Notwithstanding the provisions of this part, a general contractor who is certified or registered pursuant to the provisions of chapter 489 is not required to be licensed as an architect when negotiating or performing services under a design-build contract as long as the architectural services offered or rendered in connection with the contract are offered and rendered by an architect licensed in accordance with this chapter.”

 

 

Similarly, while less common, an architect or engineer is exempt from the requirement of being a licensed contractor when contracting and offering design-build work as long as these design professionals engage a licensed contractor to perform the construction.  This is set forth in Florida Statute s. 489.103(16) that provides:

 

 “An architect or landscape architect licensed pursuant to chapter 481 or an engineer licensed pursuant to chapter 471 who offers or renders design-build services which may require the services of a contractor certified or registered pursuant to the provisions of this chapter, as long as the contractor services to be performed under the terms of the design-build contract are offered and rendered by a certified or registered general contractor in accordance with this chapter.”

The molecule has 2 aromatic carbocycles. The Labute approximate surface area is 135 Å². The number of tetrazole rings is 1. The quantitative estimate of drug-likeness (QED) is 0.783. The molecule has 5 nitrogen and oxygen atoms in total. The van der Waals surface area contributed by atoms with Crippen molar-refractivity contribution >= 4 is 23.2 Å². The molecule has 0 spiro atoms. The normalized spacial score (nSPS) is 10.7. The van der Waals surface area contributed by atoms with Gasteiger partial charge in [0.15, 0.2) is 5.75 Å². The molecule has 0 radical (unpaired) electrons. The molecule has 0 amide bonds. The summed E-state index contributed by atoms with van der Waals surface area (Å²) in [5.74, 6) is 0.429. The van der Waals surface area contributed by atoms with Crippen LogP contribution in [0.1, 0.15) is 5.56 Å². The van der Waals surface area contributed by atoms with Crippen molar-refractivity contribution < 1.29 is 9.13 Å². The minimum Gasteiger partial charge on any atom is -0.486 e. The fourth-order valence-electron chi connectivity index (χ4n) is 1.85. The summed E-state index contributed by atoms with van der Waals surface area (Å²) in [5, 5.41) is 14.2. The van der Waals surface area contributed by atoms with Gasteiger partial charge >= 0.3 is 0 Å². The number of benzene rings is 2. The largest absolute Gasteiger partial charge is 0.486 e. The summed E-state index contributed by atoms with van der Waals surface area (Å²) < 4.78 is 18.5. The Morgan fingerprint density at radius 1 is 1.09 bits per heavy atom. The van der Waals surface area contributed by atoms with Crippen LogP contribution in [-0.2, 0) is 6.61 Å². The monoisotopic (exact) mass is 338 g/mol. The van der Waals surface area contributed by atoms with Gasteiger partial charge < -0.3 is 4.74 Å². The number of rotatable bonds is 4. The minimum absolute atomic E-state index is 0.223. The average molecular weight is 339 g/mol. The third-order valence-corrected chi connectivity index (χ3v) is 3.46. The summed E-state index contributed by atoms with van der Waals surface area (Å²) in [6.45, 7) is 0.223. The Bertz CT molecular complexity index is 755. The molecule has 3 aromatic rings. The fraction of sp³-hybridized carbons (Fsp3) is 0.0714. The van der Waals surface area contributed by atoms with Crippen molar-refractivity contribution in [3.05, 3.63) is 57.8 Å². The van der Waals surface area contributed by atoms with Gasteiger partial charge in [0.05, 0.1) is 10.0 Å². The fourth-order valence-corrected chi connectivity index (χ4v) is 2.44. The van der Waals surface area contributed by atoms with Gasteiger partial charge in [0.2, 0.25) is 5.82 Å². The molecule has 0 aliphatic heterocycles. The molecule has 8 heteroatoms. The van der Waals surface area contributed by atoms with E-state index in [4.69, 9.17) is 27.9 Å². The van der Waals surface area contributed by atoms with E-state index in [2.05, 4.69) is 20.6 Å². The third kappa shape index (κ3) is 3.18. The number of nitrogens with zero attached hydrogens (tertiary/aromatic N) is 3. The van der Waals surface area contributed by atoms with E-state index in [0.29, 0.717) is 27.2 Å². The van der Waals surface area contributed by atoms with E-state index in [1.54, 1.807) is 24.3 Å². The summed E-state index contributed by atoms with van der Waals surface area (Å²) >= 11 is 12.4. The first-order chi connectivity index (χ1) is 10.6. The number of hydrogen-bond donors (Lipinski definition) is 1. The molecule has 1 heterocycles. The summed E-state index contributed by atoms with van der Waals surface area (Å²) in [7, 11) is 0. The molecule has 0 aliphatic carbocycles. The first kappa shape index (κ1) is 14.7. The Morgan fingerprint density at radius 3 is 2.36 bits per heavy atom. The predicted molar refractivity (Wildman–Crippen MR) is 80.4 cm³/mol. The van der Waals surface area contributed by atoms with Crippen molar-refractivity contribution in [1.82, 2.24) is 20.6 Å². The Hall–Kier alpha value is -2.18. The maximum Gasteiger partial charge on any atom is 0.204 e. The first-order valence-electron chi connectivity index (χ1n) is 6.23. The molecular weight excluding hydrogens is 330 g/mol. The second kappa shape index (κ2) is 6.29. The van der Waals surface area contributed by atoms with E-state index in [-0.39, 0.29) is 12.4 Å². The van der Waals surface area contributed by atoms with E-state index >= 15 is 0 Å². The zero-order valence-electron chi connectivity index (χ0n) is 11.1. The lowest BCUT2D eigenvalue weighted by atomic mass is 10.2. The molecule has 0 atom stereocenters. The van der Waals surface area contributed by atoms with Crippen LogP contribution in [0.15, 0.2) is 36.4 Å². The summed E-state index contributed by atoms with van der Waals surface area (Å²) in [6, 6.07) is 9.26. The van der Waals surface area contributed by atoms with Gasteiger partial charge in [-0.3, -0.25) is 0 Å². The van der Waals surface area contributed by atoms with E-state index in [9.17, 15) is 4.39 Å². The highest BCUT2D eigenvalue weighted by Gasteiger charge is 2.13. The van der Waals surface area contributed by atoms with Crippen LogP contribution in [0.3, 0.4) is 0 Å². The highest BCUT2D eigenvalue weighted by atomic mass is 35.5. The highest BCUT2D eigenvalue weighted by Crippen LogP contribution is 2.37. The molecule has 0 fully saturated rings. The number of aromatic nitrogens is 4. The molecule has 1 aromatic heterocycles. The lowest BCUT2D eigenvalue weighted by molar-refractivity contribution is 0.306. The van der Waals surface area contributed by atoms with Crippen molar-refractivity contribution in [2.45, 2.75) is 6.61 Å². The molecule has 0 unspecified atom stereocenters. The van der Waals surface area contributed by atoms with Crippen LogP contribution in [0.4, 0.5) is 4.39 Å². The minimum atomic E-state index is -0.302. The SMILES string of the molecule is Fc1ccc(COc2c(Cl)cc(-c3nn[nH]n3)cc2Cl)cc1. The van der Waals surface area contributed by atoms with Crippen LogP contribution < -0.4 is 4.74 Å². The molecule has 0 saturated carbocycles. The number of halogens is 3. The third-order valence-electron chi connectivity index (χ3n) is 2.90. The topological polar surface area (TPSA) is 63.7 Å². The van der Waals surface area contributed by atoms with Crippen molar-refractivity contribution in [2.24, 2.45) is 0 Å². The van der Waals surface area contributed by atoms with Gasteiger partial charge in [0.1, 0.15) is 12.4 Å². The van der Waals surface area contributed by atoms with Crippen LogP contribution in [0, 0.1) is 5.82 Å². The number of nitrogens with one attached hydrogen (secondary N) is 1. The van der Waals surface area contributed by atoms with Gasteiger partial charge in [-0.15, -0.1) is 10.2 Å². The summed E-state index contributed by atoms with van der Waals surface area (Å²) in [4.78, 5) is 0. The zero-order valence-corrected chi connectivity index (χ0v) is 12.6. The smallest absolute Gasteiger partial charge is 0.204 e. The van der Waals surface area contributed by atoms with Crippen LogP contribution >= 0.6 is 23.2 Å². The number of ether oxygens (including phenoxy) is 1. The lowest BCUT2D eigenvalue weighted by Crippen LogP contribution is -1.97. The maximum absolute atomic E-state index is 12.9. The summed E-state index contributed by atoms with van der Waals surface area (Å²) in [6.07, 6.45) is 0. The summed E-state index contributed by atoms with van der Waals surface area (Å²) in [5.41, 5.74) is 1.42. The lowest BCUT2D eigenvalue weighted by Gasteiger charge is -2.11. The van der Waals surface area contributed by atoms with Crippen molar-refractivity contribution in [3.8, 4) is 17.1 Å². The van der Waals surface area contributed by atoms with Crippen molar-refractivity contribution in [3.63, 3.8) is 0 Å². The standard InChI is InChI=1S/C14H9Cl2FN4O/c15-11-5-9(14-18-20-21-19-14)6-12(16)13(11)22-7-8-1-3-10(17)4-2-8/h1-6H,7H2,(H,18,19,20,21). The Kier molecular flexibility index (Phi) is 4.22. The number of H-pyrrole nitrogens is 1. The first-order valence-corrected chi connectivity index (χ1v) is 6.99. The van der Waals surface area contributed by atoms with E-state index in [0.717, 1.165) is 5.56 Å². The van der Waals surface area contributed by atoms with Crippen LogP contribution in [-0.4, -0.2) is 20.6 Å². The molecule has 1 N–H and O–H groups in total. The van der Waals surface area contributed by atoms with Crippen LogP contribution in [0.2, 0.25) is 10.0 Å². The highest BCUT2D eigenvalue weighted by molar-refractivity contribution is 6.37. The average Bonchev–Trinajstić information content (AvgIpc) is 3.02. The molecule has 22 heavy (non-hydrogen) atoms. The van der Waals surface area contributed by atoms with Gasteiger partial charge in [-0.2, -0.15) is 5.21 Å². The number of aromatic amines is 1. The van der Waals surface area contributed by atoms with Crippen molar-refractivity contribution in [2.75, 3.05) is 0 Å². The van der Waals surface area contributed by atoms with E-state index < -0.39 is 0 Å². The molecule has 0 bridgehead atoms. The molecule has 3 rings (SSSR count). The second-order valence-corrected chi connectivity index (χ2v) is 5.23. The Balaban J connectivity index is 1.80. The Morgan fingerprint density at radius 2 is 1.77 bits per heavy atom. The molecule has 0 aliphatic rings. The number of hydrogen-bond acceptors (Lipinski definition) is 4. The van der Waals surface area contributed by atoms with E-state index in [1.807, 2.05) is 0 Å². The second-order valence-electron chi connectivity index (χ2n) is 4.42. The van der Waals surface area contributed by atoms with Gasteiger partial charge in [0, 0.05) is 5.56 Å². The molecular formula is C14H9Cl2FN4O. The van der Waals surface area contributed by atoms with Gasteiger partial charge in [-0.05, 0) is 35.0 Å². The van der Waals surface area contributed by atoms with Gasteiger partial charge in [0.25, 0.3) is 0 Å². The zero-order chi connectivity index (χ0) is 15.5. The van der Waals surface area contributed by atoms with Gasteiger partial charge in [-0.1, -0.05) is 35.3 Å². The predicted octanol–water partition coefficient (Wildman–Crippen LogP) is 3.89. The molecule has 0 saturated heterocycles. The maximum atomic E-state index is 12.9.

Despite these exemptions, recently the Florida Board of Architecture and Interior Design in Diaz & Russell Corp. v. Department of Business and Professional Regulation,  39 Fla. L. Weekly D 1125a (Fla. 3d DCA 2014), charged a general contractor for improperly performing services as an architect (when it was not a licensed architect) simply because the general contractor was offering design-build services.  Basically, the Florida Board of Architecture maintained that the contractor needed to identify the designated architect in its proposal to the owner offering the architectural services.  On appeal, the Third District Court of Florida correctly reversed this ruling because there is nothing that requires the contractor to identify the architect or engineer at the time of the proposal / contract just like there is nothing requiring the architect or engineer to identify the contractor at the time of the proposal / contract.  The statutory exemption would simply require the contractor to engage a licensed architect to perform the design, which was not an issue in this case because the contractor properly hired an architect to prepare the design.

 

Please contact David Adelstein at dadelstein@gmail.com or (954) 361-4720 if you have questions or would like more information regarding this article. You can follow David Adelstein on Twitter @DavidAdelstein1.